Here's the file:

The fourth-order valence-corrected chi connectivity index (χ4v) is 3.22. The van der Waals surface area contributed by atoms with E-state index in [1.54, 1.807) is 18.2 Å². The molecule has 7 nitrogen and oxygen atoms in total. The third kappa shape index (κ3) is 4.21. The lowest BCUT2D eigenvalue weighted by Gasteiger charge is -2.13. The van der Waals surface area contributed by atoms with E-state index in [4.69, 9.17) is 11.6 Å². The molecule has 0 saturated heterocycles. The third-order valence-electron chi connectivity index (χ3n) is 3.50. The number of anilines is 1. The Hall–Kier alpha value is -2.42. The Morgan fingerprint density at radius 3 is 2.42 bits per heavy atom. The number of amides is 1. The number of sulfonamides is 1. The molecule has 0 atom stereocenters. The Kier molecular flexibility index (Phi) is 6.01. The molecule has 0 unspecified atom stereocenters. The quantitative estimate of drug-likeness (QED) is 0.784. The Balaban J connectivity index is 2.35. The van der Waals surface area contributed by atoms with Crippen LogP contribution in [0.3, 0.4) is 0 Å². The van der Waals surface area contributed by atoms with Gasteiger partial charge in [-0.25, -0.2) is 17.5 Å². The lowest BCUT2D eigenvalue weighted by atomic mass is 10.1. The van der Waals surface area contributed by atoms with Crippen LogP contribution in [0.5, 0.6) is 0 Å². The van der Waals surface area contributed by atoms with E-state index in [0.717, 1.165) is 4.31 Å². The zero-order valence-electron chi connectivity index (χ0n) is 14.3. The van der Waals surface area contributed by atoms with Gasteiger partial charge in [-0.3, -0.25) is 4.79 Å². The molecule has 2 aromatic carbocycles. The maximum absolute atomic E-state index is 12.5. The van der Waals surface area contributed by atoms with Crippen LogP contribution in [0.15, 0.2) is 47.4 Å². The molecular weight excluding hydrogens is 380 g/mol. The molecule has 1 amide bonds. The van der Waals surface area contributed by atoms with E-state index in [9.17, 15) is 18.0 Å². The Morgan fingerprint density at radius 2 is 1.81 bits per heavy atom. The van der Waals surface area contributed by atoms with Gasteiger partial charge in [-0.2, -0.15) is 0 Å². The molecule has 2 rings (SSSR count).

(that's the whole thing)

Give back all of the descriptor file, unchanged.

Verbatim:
The fourth-order valence-corrected chi connectivity index (χ4v) is 3.22. The van der Waals surface area contributed by atoms with E-state index in [1.54, 1.807) is 18.2 Å². The molecule has 7 nitrogen and oxygen atoms in total. The third kappa shape index (κ3) is 4.21. The lowest BCUT2D eigenvalue weighted by Gasteiger charge is -2.13. The van der Waals surface area contributed by atoms with E-state index in [4.69, 9.17) is 11.6 Å². The molecule has 0 saturated heterocycles. The third-order valence-electron chi connectivity index (χ3n) is 3.50. The number of anilines is 1. The Hall–Kier alpha value is -2.42. The Morgan fingerprint density at radius 3 is 2.42 bits per heavy atom. The number of amides is 1. The number of sulfonamides is 1. The molecule has 0 atom stereocenters. The Kier molecular flexibility index (Phi) is 6.01. The molecule has 0 unspecified atom stereocenters. The quantitative estimate of drug-likeness (QED) is 0.784. The Balaban J connectivity index is 2.35. The van der Waals surface area contributed by atoms with Crippen LogP contribution in [0.3, 0.4) is 0 Å². The van der Waals surface area contributed by atoms with Gasteiger partial charge in [-0.25, -0.2) is 17.5 Å². The lowest BCUT2D eigenvalue weighted by atomic mass is 10.1. The van der Waals surface area contributed by atoms with Crippen LogP contribution in [0.5, 0.6) is 0 Å². The van der Waals surface area contributed by atoms with E-state index in [0.717, 1.165) is 4.31 Å². The zero-order valence-electron chi connectivity index (χ0n) is 14.3. The van der Waals surface area contributed by atoms with Gasteiger partial charge in [-0.3, -0.25) is 4.79 Å². The molecule has 2 aromatic carbocycles. The maximum absolute atomic E-state index is 12.5. The van der Waals surface area contributed by atoms with Crippen LogP contribution in [0.15, 0.2) is 47.4 Å². The molecular weight excluding hydrogens is 380 g/mol. The molecule has 1 amide bonds. The van der Waals surface area contributed by atoms with E-state index in [9.17, 15) is 18.0 Å². The Morgan fingerprint density at radius 2 is 1.81 bits per heavy atom. The van der Waals surface area contributed by atoms with Gasteiger partial charge in [-0.2, -0.15) is 0 Å². The molecule has 2 rings (SSSR count).